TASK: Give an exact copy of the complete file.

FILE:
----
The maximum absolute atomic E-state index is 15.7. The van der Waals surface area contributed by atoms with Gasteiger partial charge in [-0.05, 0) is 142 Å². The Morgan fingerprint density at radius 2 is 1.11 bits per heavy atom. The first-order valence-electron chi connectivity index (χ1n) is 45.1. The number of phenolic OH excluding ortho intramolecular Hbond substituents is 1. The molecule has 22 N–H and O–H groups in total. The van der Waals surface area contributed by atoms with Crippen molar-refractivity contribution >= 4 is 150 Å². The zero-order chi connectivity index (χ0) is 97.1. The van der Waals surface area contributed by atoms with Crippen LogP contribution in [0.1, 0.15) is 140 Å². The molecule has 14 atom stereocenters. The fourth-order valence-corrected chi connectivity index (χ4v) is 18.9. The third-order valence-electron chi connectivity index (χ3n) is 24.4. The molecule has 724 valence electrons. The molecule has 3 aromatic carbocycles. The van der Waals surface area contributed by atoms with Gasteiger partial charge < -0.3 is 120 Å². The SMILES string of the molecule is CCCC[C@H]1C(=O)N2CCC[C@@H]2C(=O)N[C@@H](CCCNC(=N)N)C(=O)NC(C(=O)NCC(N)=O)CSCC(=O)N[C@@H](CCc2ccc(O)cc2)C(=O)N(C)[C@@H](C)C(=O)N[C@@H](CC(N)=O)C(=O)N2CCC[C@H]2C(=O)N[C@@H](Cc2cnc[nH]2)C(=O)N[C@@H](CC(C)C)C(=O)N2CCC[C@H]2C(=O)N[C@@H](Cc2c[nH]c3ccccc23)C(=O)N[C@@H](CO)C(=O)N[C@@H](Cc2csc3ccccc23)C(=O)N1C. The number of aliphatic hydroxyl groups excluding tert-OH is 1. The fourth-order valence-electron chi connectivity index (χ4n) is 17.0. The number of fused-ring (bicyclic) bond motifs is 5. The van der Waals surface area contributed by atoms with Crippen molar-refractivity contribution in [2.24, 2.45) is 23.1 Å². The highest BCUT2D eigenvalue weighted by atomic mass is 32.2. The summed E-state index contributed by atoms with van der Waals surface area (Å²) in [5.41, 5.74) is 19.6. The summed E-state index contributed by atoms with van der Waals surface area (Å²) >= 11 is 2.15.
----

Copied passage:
The maximum absolute atomic E-state index is 15.7. The van der Waals surface area contributed by atoms with Gasteiger partial charge in [-0.05, 0) is 142 Å². The Morgan fingerprint density at radius 2 is 1.11 bits per heavy atom. The first-order valence-electron chi connectivity index (χ1n) is 45.1. The number of phenolic OH excluding ortho intramolecular Hbond substituents is 1. The molecule has 22 N–H and O–H groups in total. The van der Waals surface area contributed by atoms with Crippen molar-refractivity contribution >= 4 is 150 Å². The zero-order chi connectivity index (χ0) is 97.1. The van der Waals surface area contributed by atoms with Crippen LogP contribution in [0.1, 0.15) is 140 Å². The molecule has 14 atom stereocenters. The fourth-order valence-corrected chi connectivity index (χ4v) is 18.9. The third-order valence-electron chi connectivity index (χ3n) is 24.4. The molecule has 724 valence electrons. The molecule has 3 aromatic carbocycles. The van der Waals surface area contributed by atoms with Gasteiger partial charge < -0.3 is 120 Å². The SMILES string of the molecule is CCCC[C@H]1C(=O)N2CCC[C@@H]2C(=O)N[C@@H](CCCNC(=N)N)C(=O)NC(C(=O)NCC(N)=O)CSCC(=O)N[C@@H](CCc2ccc(O)cc2)C(=O)N(C)[C@@H](C)C(=O)N[C@@H](CC(N)=O)C(=O)N2CCC[C@H]2C(=O)N[C@@H](Cc2cnc[nH]2)C(=O)N[C@@H](CC(C)C)C(=O)N2CCC[C@H]2C(=O)N[C@@H](Cc2c[nH]c3ccccc23)C(=O)N[C@@H](CO)C(=O)N[C@@H](Cc2csc3ccccc23)C(=O)N1C. The number of aliphatic hydroxyl groups excluding tert-OH is 1. The fourth-order valence-electron chi connectivity index (χ4n) is 17.0. The number of fused-ring (bicyclic) bond motifs is 5. The van der Waals surface area contributed by atoms with Crippen molar-refractivity contribution in [2.24, 2.45) is 23.1 Å². The highest BCUT2D eigenvalue weighted by atomic mass is 32.2. The summed E-state index contributed by atoms with van der Waals surface area (Å²) in [5.41, 5.74) is 19.6. The summed E-state index contributed by atoms with van der Waals surface area (Å²) >= 11 is 2.15.